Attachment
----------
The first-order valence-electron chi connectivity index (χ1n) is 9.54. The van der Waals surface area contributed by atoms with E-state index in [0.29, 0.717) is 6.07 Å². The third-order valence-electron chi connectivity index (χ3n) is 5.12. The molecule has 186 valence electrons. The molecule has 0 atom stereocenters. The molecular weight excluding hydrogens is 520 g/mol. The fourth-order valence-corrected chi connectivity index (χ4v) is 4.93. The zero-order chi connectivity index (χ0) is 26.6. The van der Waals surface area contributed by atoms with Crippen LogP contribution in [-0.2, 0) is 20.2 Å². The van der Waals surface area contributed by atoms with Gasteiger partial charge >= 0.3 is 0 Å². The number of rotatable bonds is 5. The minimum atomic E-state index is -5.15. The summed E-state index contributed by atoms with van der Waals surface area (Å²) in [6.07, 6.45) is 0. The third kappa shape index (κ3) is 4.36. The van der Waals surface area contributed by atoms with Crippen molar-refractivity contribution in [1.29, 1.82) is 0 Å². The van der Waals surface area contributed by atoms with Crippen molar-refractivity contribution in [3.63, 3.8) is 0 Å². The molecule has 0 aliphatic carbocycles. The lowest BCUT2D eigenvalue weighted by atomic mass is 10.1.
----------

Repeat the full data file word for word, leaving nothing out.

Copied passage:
The first-order valence-electron chi connectivity index (χ1n) is 9.54. The van der Waals surface area contributed by atoms with E-state index in [0.29, 0.717) is 6.07 Å². The third-order valence-electron chi connectivity index (χ3n) is 5.12. The molecule has 186 valence electrons. The molecule has 0 atom stereocenters. The molecular weight excluding hydrogens is 520 g/mol. The fourth-order valence-corrected chi connectivity index (χ4v) is 4.93. The zero-order chi connectivity index (χ0) is 26.6. The van der Waals surface area contributed by atoms with Crippen LogP contribution in [-0.2, 0) is 20.2 Å². The van der Waals surface area contributed by atoms with Gasteiger partial charge >= 0.3 is 0 Å². The number of rotatable bonds is 5. The minimum atomic E-state index is -5.15. The summed E-state index contributed by atoms with van der Waals surface area (Å²) in [6.07, 6.45) is 0. The third kappa shape index (κ3) is 4.36. The van der Waals surface area contributed by atoms with Crippen molar-refractivity contribution in [1.29, 1.82) is 0 Å². The van der Waals surface area contributed by atoms with Crippen molar-refractivity contribution in [3.63, 3.8) is 0 Å². The molecule has 0 aliphatic carbocycles. The lowest BCUT2D eigenvalue weighted by atomic mass is 10.1.